High protein foods | Foods to increase your protein intake

Protein is a core macronutrient that aids with muscle growth and repair. If we’re not eating enough protein, staying healthy and recovering after illness or injury becomes more difficult. If you’re looking for high protein foods and easy ways to get more protein in your diet, Elisha Edwards has the detailed dietary information you need, below.

What is protein?

Protein is a macronutrient that makes up the foundation of the food we eat. Proteins are made up of amino acid chains which help with the cell regeneration which is necessary to keep us alive. 

The foods we eat vary in the quantity of protein they possess, making it important to understand your requirements and how much protein you should be eating. 

For an example of what protein does on a daily basis, see below: 

  • Making up and repairing the structure of every cell and tissue formation in the body
  • Hormone production and regulation
  • Transporting nutrients around the body
  • Muscle growth
  • Regulating the blood clotting process
  • Appetite regulation
  • Slowing stomach emptying
  • Regulating the release of appetite hormones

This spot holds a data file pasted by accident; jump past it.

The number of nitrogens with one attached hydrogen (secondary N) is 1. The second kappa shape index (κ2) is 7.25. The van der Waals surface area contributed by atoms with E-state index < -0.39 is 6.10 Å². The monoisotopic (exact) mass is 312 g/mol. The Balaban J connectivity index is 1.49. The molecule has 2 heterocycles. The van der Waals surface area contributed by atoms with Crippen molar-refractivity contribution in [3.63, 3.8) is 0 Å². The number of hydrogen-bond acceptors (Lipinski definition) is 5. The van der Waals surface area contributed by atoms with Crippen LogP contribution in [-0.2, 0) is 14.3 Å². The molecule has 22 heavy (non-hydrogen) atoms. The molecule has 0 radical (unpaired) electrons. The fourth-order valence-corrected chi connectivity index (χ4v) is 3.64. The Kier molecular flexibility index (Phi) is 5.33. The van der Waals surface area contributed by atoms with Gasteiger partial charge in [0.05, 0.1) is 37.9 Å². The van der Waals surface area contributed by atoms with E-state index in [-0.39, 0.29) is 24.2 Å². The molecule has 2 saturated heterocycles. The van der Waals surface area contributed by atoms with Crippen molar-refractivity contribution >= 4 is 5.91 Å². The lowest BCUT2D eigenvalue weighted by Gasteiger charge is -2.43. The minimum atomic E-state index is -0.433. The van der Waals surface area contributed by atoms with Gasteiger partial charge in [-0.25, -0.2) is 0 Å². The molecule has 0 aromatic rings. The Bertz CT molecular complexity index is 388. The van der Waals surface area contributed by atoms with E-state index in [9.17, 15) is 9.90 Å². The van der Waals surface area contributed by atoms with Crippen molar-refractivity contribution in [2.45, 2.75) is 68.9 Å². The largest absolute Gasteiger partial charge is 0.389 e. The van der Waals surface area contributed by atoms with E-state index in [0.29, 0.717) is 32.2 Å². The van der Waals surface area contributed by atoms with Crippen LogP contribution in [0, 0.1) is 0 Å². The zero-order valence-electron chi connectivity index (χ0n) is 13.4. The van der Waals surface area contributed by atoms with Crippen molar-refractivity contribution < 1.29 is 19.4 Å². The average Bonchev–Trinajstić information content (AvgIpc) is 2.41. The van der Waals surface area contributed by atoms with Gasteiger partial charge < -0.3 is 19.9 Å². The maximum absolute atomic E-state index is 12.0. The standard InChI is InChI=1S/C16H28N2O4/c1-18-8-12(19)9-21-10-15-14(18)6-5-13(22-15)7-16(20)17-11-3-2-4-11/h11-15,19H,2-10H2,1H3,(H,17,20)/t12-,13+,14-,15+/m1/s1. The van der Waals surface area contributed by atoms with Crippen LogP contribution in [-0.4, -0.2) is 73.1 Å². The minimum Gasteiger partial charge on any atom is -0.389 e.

What are amino acids?

When digested, protein is broken down into amino acids. There are 20 different types of amino acids, 9 of which are essential. This means you need to get these 9 from the food you eat. The other non-essential amino acids are made in the liver.

When digested, amino acids are broken down and reordered in a way that allows the body to use them for the essential functions listed above. 

High protein foods

Meat and fish sources of protein

  • Chicken breast - 27g of protein per 100g
  • Turkey breast - 26g of protein per 100g
  • Salmon fillet - 25g of protein per 100g
  • Tuna - 25g of protein per 100g
  • Pork loin - 24g of protein per 100g
  • Lean beef - 21g of protein per 100g

Vegetarian sources of protein

  • Whey protein - 75g of protein per 100g
  • Eggs - 13g of protein per 100g
  • Cottage cheese - 12g of protein per 100g